Joining this pity party are two of the most dynamic players in the NFL; Trey Lance and Justin Fields. Fields has a miserable skill position and an awful offensive line surrounding him, but neither of those is true for Lance, who has a very legitimate chance at finishing 2022 as a top-six quarterback. This is great value here to take him as a high-end backup in the middle of the 12th round.

This late in the draft, we’re not going to bother with reaches and values. People take guys in the 15th round for all sorts of reasons, and judging someone’s decision to take a shot on Josh Palmer or the Saints' defense would be silly. There aren’t a lot of surprises here in the back quarter of the draft, but do be aware that many of the “major” redraft sites are going to force you to select a defense and kicker if your league has them in your starting requirements.

Rookie Costs

In total, there were 17 rookies selected in this draft, a number almost identical to the amount typically going in 2021 drafts and one less than when we ran this mock back in May:

Quarterback: (none)

Running Backs: Breece Hall (3.06), Kenneth Walker III (8.12), Tyler Allgeier (10.01), Isaiah Spiller (11.03), Rachaad White (12.01), Dameon Pierce (12.11), Tyrion Davis-Price (14.11)

Wide Receivers: Drake London (7.08), Chris Olave (8.05), Treylon Burks (10.07), Skyy Moore (10.11), Garrett Wilson (11.08), Jalen Tolbert (12.09), Christian Watson (13.05), Jahan Dotson (13.06), Jameson Williams (14.12), George Pickens (15.02)

Tight Ends: (none)

Drafter with most rookies: Andrew Fleischer and Raju Byfield, three each

With Kenny Pickett and Trey McBride going undrafted in this particular mock, there simply aren’t that many options to choose from at the quarterback or tight end positions in redraft leagues this year, though I would bet that they each come off the waiver wire at some point during the season, depending on matchups.

Without major camp news for these rookie wide receivers, almost this entire class has fallen a round or more since the May iteration of this mock draft. I would expect many of these to bounce right back once we start to get the run-of-the-mill “best shape of my life”/”catching on quickly” tweets that we see heading into August.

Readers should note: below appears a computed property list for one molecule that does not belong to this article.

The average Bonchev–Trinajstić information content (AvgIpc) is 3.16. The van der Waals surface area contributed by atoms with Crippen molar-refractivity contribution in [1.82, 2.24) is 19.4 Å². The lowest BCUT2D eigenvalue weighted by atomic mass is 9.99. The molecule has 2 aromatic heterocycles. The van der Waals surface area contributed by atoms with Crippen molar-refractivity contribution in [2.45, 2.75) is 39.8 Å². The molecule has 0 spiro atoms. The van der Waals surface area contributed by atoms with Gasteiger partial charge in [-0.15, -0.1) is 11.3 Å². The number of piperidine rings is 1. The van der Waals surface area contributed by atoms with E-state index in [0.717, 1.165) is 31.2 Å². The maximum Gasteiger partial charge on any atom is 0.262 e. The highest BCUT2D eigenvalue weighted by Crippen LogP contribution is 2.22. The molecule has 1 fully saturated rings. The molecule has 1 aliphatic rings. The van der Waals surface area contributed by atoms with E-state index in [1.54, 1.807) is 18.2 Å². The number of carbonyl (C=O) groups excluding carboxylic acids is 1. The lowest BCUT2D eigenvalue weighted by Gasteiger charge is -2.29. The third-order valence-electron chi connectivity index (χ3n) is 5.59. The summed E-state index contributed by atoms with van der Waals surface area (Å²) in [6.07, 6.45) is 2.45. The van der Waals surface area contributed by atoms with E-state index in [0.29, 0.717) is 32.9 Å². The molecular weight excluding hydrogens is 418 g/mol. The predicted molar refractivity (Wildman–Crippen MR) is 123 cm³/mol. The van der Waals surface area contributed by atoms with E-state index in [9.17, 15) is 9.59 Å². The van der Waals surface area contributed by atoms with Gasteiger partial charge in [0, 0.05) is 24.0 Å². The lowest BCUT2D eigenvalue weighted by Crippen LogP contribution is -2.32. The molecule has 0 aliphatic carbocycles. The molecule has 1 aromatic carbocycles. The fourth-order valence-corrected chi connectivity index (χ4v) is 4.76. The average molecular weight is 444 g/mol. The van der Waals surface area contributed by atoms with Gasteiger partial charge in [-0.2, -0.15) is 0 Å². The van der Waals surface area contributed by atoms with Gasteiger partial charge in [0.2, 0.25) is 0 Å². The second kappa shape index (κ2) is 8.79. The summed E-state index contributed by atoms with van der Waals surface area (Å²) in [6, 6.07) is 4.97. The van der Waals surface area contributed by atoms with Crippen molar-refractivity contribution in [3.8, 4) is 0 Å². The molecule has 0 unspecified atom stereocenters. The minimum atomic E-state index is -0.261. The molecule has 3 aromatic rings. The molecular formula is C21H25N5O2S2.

The draft buzz has also fallen off many of the rookie running backs, with Zamir White, Brian Robinson, and Abram Smith all going drafted back in May but falling completely off the board here in July. In their places are; Isaiah Spiller, Rachaad White, and Tyrion Davis-Price.

Bottom Line

Average draft positions are starting to shape into what they will inevitably be by the end of draft season, but there are still plenty of landmarks along the way to significantly shake things up. Camp reports, preseason playing time, and inevitably, injuries are going to play a big part in formulating depth charts and offensive usage, but after this exercise, we have a better view of how drafters value players in the month of July.

  • Rookies will bounce back up draft boards once we get some camp feedback, so if you like a player and their landing spot, don’t be afraid to take a stand now.
  • Inversely, there are many veterans who will tend to be cheaper later in the season; if there are rookies you don't believe in, load up on incumbents in those situations. Examples of those players who were selected “early” in this draft include; Chase Claypool, Amari Cooper, Elijah Mitchell, Michael Gallup, Allen Lazard, and Rashaad Penny.
  • Though the sample size every year is so slight, it would seem that very good-to-elite level wide receivers who change teams between seasons are less negatively affected than they have been in years past. If you are inclined to believe —as I am— that receivers on a new team have an easier time adjusting than they have historically, then drafting them before the majority of the public see them on the field in their new jersey would seem like the way to go. This would include players such as; Davante Adams, A.J. Brown, Robert Woods, Amari Cooper (again), Christian Kirk, and/or Allen Robinson.